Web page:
Tag Archives: Introvert

How to Party … When You Hate Partying

I feel guilty for being an introvert. Mainly because in being so, I frequently deprive the world of the pleasure of my company. It’s not that I hate people; it’s just that I am driven by a strict genetic law: no more than two social activities a week, and that includes work, which happens four times a week.

So I either scorn the dictates of my genetic wiring (that sounds dangerous, in a science-y way) or quit my job. I might start taking donations from friends so I can do the latter without becoming a burden to our darling government.


Before we go any further, let me dash to pieces a common misconception surrounding introverts: being an introvert does not mean one is an awkward and unsociable mutant. (I got that from being home schooled.) Much to my dismay, brooder, egoist, and narcissist are included in a list of synonyms for introvert. This is clearly the result of a fallacious extrovert conspiracy, who comprise a hefty 70% of the population and most likely wield control over online dictionaries. Hence the more flattering synonyms of gregarious and life of the party for extrovert.


In reality, the distinguishing difference between the two personality types is that extroverts derive energy from large groups, while introverts are energized from smaller gatherings or solitude. Here’s another way to look at it: introverts are so deliciously interesting and exciting that we need the company of no one save ourselves.


So back to parties. As any soldier knows, one doesn’t waltz into a battle field unarmed. After 28 years of rocking the introvertness, I’ve perfected the art of partying like the Amish have perfected technology.

1. Bring a craft to parties

Even the most erudite of minds run out of things to say; even the most bountiful food spread will eventually be pillaged clean. When minds and mouths are empty, hands must be full! I’ve taken to bringing crafts to gatherings (no, I don’t socialize exclusively in nursing homes). Awkward silences are filled with the industrious clicking of my needles and the design of my project proves an ever-fresh inspiration for flagging conversations.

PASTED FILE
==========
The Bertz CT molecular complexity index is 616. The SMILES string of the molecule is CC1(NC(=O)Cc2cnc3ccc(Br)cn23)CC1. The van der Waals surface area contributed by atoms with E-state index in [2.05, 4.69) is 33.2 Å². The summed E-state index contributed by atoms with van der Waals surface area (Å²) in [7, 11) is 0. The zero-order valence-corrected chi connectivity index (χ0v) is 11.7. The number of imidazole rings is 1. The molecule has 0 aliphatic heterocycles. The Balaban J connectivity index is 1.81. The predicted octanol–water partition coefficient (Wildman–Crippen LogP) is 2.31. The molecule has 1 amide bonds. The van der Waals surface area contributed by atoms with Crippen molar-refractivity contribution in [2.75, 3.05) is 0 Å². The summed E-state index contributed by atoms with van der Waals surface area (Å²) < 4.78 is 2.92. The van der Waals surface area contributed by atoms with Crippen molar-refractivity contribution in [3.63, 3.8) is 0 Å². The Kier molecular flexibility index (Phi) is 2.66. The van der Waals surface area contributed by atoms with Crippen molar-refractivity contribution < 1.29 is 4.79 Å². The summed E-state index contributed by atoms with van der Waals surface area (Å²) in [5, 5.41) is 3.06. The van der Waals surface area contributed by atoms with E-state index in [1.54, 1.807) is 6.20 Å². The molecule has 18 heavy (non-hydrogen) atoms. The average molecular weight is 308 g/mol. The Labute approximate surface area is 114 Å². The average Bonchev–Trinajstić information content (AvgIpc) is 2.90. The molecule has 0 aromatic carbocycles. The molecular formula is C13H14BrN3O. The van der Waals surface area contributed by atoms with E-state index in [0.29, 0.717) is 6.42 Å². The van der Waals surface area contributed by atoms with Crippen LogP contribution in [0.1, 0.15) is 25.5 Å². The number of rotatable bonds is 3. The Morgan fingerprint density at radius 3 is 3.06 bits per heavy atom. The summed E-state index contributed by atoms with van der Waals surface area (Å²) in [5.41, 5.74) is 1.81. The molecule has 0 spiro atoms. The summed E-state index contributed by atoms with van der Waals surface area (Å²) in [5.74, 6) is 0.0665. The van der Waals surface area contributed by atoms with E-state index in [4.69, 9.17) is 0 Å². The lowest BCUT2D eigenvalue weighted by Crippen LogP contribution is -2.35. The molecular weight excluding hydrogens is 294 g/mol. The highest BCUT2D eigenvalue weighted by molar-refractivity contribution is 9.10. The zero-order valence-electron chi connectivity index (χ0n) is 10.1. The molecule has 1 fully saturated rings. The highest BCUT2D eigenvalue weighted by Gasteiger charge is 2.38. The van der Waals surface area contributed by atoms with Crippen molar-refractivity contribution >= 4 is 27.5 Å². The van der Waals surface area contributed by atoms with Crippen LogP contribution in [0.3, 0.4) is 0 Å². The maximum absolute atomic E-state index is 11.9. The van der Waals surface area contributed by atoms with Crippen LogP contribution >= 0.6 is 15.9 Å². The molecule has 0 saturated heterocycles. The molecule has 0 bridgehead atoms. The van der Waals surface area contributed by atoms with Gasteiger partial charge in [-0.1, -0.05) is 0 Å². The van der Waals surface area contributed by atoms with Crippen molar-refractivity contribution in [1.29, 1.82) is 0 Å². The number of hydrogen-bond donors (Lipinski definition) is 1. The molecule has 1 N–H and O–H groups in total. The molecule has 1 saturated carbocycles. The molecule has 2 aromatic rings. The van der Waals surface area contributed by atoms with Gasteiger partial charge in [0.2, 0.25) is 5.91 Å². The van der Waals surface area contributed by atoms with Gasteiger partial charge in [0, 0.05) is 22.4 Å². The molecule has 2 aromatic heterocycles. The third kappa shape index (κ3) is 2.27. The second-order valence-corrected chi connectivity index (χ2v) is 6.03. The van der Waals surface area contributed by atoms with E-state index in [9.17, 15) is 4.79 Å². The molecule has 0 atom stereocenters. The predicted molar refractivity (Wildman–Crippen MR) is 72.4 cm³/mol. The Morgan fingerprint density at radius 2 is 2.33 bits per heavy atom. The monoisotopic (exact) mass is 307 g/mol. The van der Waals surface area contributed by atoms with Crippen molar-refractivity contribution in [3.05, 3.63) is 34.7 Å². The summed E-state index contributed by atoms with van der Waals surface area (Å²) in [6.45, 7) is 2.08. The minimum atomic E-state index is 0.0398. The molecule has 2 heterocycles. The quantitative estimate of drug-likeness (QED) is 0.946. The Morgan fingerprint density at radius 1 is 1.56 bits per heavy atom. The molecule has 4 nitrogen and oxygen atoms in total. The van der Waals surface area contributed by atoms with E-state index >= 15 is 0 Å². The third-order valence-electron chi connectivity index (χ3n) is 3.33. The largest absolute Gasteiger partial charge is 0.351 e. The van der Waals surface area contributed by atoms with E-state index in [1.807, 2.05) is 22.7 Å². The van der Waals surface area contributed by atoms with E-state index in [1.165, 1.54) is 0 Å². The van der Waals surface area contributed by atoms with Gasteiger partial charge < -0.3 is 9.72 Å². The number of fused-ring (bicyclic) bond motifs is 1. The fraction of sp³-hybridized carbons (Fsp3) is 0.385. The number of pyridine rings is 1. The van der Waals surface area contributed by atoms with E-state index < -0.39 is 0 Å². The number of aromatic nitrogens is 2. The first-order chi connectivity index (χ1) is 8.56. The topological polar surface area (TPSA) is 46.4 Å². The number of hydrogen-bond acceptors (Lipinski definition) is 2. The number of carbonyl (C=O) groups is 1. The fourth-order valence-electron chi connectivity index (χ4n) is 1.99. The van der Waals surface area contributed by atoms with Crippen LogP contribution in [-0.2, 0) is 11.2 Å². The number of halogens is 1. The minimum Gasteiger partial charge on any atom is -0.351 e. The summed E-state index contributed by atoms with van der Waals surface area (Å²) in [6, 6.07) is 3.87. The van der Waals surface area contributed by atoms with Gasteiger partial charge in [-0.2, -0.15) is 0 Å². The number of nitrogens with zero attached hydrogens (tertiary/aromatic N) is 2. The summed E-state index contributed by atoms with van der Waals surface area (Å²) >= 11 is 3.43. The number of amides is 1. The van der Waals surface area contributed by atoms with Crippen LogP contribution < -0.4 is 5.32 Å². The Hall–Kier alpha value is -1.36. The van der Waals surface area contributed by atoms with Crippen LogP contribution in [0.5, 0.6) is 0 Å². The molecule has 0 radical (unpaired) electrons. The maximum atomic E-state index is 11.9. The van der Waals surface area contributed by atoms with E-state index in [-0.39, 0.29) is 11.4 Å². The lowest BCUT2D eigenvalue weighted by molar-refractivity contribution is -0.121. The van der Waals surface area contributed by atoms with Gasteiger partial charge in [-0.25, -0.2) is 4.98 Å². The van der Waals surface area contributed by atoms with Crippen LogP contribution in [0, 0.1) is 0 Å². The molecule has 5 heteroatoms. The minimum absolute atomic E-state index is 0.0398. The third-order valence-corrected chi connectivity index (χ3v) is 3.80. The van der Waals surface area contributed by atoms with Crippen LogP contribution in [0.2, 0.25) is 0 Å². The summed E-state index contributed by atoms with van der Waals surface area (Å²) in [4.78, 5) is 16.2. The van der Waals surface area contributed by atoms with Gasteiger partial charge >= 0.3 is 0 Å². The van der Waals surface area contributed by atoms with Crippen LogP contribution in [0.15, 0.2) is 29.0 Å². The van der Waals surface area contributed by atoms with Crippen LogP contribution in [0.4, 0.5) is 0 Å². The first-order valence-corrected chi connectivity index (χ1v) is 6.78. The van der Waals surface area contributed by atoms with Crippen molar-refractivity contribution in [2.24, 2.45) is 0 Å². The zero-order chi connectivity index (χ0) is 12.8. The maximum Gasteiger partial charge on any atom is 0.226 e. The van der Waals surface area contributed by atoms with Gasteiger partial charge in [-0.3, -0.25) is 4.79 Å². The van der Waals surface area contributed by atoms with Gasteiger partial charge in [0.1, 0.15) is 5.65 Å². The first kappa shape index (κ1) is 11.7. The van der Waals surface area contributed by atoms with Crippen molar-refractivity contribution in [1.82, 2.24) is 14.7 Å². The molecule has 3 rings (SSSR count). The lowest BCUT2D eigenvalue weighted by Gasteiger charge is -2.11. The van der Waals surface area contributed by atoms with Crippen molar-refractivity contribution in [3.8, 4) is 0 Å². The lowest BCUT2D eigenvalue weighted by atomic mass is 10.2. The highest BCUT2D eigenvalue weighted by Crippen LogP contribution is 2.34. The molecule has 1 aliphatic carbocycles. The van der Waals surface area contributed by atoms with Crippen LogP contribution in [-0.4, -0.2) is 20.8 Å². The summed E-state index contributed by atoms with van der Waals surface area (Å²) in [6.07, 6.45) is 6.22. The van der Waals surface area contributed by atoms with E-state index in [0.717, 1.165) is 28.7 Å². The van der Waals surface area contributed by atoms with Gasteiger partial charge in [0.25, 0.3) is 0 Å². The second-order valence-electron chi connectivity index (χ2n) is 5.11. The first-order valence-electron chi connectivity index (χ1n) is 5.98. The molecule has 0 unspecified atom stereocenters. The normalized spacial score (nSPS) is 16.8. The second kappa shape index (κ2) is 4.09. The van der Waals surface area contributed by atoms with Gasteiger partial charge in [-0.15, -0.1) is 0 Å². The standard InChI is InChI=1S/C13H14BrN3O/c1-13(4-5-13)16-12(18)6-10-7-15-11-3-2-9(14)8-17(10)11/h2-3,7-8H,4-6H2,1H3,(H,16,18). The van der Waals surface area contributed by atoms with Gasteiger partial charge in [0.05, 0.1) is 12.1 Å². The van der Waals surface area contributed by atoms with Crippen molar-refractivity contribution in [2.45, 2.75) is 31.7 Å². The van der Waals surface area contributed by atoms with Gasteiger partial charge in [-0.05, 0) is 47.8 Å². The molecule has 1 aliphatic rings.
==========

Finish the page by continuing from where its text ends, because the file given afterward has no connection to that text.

Also, to my eternal surprise, it would appear my bad-ass image has only been enhanced by the introduction of my Batman cross stitch project into social circles.


2. Help with clean up

This is a win-win. You avoid banal conversation AND earn points for being helpful. If equipped to do so, listen to an audio book while cleaning and accrue additional points for being intellectual. Make sure to wear a slightly-pained, ecstatic expression, as if your brain is physically growing … and you like it.


3. Hide in the bathroom

Make sure you have a book or a smart phone with which to occupy yourself during the stake out. Bring snacks in case the cloistering lasts longer than 10 minutes.


4. Stage a phone call during the party

Make it sound like you’re invited to another party that’s more awesome than the one you’re currently at. Throw in key terms like ‘9pm end time’ ‘unlimited kale chips’ ‘I can’t hear you because that classical music is so loud’ ‘want me to bring my cross stitching?’ etc. Make sure you prep your mom beforehand so she doesn’t blow your cover.


5. Dehumanize fellow partiers

If you’re the nervous sort and are terrified of making conversation, the customary advice of imagining people naked doesn’t ease the agitation. Either you end up frothing with jealousy or are horrified at the vision, and then things just get more awkward. Try imagining them as your favorite dessert instead.


6. Appoint yourself as party photographer

Everyone wants their picture taken! You won’t get bored, you can hop from group to group and you’ll have digital blackmail for future use.


7. Injure yourself to escape the party

As a last resort to liberate yourself from an irredeemable gala, fake an injury. If the crowd isn’t buying it, you might have to injure one of your fellow partiers, and then offer to take them to the doctor. Win points for helpfulness again and make an early exit.


In all seriousness, thoughtful investigation of your personality type is a fascinating and useful practice, as it simultaneously liberates you from the pressure to be someone you’re not, and also reveals inherent weaknesses you can correct before becoming a monster.

Besides, who doesn’t love studying themselves more, right?